I would say that the most amazing thing that I encountered by amplifying the bass and running its sound through a sound processing pedal was that an entire new universe of timbre came to life, which meant that the music I was writing was being enveloped by a distinctive palette of sounds.

Consequently, after spending a lot of time developing a specific language for the left hand, I ended up developing some technical gestures that I think became idiosyncratic of my artistic process after realizing the advantages of amplification. One of those was what I called the "Bitone Pizzicato", which I conceived it as a sort of inverted pizzicato, in which I position my index finger behind my thumb to pluck the harmonic node with the fingernail. The beautiful thing, even though is a rather uncomfortable technical gesture, is that in some points of the string, this would result in a multiphonic effect, which I think is a beautiful colour and a distinctive gesture for this music.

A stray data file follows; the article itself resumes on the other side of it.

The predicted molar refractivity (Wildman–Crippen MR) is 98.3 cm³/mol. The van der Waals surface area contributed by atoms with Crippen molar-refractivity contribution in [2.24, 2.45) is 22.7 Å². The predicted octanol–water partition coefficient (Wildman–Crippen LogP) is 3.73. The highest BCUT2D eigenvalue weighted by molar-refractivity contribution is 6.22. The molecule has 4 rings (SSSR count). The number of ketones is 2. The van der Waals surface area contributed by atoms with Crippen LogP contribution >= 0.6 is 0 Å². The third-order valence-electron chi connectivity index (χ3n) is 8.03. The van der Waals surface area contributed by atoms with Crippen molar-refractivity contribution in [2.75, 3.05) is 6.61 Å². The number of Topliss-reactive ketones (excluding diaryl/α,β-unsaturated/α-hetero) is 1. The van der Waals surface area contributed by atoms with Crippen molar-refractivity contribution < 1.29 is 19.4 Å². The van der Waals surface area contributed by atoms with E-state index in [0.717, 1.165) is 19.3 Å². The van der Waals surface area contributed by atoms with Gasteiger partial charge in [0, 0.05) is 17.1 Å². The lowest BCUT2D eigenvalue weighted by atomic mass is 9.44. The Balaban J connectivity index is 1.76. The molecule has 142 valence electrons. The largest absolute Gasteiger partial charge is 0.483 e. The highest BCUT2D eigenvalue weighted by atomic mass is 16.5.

Thinking about music practice and injury, how has your relationship with the double bass (and music more broadly) evolved post-injury? What advice would you offer to a musician who may be going through a similar process of healing or adaptation while maintaining their music practice?

I would say that my relationship with my instrument has changed dramatically after my injury started more than 5 years ago. Before that, I was dedicated to a full-time career in orchestral performance, and the interaction with my instrument was conditioned by the idea of being part of a collective of sound, which implied learning and mastering the sound of tradition.